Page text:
Some of the examples are taken from the references indicated below.
1. A. P. Arya, Introduction to Classical Mechanics, 2nd Edition, Prentice-Hall, Inc.
2. P. Smith and R. C. Smith, Mechanics, 2nd Edition, Wiley & Sons, (1990).
The chapter is mainly philosophical. That is, it concentrates on the establishment of laws
and definition of concepts in classical mechanics. The validity of such laws and definitions
is briefly discussed with reference to the accompanying assumptions and simplifications.
Note that the Principia is a book written by Isaac Newton.
1.1 Learning Goals
• The process of formulating the laws of classical mechanics.
• Newton’s laws of motion.
• Implications of Newton’s laws of motion.
Take note of the following:
• How the laws of physics are established and what constitutes a universal law.
• The relevance of classical mechanics in understanding other theories in physics.
• General assumptions made in formulating the laws of classical mechanics.
• Some simplifications adopted in studying dynamical systems.
• Brief definitions/descriptions of some concepts involved in the study of classical
• Newton’s laws of motion.
Derive the equations of motion for an object moving with (a) constant speed is and (b)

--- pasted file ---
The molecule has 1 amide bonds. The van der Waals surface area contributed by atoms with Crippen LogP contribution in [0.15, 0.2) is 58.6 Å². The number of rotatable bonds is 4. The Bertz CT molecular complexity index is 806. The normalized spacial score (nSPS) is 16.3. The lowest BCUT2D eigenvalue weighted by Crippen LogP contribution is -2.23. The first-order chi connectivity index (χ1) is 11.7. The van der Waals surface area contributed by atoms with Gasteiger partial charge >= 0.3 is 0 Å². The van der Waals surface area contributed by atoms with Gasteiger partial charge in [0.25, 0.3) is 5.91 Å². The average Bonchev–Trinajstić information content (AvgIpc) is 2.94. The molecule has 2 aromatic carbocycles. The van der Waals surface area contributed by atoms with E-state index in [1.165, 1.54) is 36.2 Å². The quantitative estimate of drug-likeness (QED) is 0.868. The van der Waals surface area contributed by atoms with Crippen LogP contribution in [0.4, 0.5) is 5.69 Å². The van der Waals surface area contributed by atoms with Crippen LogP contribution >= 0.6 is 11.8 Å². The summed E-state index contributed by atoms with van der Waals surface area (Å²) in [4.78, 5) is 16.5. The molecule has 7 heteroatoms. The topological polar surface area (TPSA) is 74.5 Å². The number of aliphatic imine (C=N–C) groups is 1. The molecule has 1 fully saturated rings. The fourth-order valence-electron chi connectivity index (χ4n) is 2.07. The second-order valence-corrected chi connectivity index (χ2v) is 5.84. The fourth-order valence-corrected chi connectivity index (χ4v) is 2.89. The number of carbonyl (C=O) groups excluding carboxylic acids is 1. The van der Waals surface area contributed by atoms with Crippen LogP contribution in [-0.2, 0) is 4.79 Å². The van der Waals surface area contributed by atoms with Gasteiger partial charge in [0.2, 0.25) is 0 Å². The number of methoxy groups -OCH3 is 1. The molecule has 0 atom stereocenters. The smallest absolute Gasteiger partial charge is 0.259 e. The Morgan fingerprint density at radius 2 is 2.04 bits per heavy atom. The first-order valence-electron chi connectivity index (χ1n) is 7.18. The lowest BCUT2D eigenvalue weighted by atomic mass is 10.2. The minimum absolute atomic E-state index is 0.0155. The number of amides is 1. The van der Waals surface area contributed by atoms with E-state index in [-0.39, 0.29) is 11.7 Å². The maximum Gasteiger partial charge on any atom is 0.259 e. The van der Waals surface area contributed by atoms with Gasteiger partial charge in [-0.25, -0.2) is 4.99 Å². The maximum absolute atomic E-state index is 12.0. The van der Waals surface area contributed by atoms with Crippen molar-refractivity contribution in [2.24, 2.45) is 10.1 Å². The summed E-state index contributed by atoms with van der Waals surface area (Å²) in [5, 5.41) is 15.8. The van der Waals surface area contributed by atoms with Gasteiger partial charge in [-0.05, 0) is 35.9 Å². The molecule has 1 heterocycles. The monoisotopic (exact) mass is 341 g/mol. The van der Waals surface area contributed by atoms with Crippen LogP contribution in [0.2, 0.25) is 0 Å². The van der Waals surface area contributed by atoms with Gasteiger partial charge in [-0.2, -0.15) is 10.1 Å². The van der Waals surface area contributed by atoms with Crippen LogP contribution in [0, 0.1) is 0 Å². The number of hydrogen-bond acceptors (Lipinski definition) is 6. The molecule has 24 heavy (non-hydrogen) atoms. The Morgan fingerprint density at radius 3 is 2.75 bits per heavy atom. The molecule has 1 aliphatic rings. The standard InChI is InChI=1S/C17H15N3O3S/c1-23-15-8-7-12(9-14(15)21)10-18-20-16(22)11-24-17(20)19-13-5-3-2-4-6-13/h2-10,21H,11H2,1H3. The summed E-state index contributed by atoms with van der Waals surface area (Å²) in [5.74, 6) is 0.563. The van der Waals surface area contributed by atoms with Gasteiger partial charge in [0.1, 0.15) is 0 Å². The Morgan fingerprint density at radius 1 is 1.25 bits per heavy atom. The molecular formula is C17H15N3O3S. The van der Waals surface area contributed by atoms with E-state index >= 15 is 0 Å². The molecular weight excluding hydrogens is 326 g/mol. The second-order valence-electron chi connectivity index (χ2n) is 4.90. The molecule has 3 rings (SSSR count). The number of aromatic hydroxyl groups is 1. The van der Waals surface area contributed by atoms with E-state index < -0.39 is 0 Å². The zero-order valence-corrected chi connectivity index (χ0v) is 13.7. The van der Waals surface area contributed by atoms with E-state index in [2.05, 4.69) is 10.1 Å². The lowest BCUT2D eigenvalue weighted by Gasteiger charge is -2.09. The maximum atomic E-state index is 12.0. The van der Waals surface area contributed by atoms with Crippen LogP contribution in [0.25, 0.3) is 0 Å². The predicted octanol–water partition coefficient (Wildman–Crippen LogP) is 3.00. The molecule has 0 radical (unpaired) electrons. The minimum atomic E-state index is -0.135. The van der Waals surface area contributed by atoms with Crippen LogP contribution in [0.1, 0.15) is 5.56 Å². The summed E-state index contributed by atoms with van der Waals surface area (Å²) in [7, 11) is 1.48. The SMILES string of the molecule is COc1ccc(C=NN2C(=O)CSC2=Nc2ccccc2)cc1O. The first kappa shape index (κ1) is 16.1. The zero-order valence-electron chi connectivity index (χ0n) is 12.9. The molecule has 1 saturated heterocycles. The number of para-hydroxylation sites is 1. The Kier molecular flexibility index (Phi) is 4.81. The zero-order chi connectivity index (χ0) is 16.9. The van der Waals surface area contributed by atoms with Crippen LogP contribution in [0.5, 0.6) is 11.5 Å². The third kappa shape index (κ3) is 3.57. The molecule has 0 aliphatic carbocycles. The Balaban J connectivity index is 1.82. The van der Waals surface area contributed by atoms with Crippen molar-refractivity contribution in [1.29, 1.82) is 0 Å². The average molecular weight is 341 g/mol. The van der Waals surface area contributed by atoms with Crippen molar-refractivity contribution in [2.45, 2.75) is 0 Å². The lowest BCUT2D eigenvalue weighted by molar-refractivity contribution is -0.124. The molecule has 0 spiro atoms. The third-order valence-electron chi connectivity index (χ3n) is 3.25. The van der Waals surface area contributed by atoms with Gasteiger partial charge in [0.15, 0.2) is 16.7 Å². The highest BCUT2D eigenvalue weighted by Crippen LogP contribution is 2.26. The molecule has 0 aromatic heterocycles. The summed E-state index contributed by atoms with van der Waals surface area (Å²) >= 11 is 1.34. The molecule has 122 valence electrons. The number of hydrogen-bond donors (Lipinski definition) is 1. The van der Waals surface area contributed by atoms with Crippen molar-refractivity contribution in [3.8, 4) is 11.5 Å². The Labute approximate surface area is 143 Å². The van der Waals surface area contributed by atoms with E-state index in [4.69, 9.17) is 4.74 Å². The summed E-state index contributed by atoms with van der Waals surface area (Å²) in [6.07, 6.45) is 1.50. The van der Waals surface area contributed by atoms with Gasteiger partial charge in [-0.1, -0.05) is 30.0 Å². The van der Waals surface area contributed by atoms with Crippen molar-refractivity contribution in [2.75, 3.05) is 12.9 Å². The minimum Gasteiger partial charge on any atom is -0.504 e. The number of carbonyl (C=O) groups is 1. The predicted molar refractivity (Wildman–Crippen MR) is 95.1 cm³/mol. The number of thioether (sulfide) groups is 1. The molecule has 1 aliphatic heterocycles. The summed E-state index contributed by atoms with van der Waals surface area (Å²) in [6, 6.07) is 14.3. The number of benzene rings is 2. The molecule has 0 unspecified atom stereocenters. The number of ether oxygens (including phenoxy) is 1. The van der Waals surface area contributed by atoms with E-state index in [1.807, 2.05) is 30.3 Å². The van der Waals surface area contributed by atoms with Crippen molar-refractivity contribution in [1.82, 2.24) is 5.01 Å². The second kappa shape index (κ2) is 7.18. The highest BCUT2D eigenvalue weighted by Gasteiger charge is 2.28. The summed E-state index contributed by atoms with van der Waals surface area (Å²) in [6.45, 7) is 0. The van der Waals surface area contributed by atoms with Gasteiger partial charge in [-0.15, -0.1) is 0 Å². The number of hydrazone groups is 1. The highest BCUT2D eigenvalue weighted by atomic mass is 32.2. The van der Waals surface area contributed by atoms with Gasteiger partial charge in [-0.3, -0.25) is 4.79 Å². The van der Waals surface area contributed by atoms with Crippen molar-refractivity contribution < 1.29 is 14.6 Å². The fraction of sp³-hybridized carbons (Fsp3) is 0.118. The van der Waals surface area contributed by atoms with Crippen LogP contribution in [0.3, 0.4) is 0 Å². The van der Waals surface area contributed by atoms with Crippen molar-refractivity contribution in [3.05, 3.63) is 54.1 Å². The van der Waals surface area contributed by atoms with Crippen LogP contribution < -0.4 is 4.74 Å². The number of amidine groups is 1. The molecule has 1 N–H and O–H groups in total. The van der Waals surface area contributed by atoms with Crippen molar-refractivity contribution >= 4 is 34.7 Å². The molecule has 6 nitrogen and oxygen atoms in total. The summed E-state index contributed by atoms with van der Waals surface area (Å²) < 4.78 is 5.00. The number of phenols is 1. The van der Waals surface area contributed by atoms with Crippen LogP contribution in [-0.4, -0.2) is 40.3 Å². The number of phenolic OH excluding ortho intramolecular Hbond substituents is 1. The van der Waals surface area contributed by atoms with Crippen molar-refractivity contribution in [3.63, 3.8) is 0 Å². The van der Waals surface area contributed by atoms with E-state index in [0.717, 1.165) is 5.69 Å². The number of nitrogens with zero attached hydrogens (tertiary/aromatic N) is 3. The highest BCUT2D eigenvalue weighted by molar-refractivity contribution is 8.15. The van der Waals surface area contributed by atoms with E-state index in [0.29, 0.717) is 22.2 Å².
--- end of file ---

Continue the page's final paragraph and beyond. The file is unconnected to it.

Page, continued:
(a) The speed v is generally defined as the rate of change in position with respect to the
change in time. In the case of a very very small change in position dx in a very very small
change in time dt the speed is defined by the relation
The distance traveled can be calculated from
v dt + x0
where t0 is the initial time and x0 the initial position. If the speed is constant then the
integral can be readily evaluated to obtain
x = x0 + v ( t − t0 )
which is the distance travelled in the time t − t0. The acceleration of an object moving
with changing speed is defined as
and when the speed is a function of position
The expression for the speed as a function of the constant acceleration can be determined
from the integration
a dt + v0
a dx +
where v0 is the initial speed. When the acceleration is independent of time elementary
v = v0 + a ( t− t0 ) .
If this speed is also time-independent then it can be integrated to obtain the distance
x = x0 + v0 ( t − t0 ) +
a ( t − t0 )2 .
When the acceleration is independent of position then
v2 = v2
+ 2 a ( x − x0 ) .
These equations are valid for constant acceleration and/or speed. Note that the equations
are derived from only the definitions of speed and acceleration without reference to the